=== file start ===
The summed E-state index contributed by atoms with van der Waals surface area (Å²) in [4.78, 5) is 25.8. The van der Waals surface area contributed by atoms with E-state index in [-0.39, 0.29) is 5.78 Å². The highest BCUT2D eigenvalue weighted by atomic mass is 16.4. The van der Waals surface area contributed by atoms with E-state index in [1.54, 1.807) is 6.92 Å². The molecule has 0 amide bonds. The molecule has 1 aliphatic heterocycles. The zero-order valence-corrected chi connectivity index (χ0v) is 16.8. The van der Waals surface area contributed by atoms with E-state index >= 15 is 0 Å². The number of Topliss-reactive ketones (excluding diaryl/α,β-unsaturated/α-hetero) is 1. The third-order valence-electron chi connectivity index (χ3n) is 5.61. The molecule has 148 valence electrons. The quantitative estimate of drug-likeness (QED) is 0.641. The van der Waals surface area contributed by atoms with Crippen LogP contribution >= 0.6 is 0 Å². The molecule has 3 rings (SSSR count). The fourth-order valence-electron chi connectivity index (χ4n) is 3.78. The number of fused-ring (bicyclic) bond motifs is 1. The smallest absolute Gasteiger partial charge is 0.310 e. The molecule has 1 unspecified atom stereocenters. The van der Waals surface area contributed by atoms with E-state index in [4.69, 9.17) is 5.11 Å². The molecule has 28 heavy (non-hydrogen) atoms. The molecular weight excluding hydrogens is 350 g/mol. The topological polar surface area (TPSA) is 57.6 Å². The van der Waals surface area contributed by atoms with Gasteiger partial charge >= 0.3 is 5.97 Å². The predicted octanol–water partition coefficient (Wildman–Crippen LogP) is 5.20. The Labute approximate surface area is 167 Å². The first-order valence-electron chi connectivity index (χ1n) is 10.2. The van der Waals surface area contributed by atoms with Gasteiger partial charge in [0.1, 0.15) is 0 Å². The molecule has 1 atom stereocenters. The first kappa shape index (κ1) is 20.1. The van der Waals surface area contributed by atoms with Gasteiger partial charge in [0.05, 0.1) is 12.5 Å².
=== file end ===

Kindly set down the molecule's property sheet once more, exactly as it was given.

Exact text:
The summed E-state index contributed by atoms with van der Waals surface area (Å²) in [4.78, 5) is 25.8. The van der Waals surface area contributed by atoms with E-state index in [-0.39, 0.29) is 5.78 Å². The highest BCUT2D eigenvalue weighted by atomic mass is 16.4. The van der Waals surface area contributed by atoms with E-state index in [1.54, 1.807) is 6.92 Å². The molecule has 0 amide bonds. The molecule has 1 aliphatic heterocycles. The zero-order valence-corrected chi connectivity index (χ0v) is 16.8. The van der Waals surface area contributed by atoms with E-state index >= 15 is 0 Å². The number of Topliss-reactive ketones (excluding diaryl/α,β-unsaturated/α-hetero) is 1. The third-order valence-electron chi connectivity index (χ3n) is 5.61. The molecule has 148 valence electrons. The quantitative estimate of drug-likeness (QED) is 0.641. The van der Waals surface area contributed by atoms with Crippen LogP contribution >= 0.6 is 0 Å². The molecule has 3 rings (SSSR count). The fourth-order valence-electron chi connectivity index (χ4n) is 3.78. The number of fused-ring (bicyclic) bond motifs is 1. The smallest absolute Gasteiger partial charge is 0.310 e. The molecule has 1 unspecified atom stereocenters. The van der Waals surface area contributed by atoms with E-state index in [4.69, 9.17) is 5.11 Å². The molecule has 28 heavy (non-hydrogen) atoms. The molecular weight excluding hydrogens is 350 g/mol. The topological polar surface area (TPSA) is 57.6 Å². The van der Waals surface area contributed by atoms with Gasteiger partial charge >= 0.3 is 5.97 Å². The predicted octanol–water partition coefficient (Wildman–Crippen LogP) is 5.20. The Labute approximate surface area is 167 Å². The first-order valence-electron chi connectivity index (χ1n) is 10.2. The van der Waals surface area contributed by atoms with Gasteiger partial charge in [0.1, 0.15) is 0 Å². The molecule has 1 atom stereocenters. The first kappa shape index (κ1) is 20.1. The van der Waals surface area contributed by atoms with Gasteiger partial charge in [0.05, 0.1) is 12.5 Å².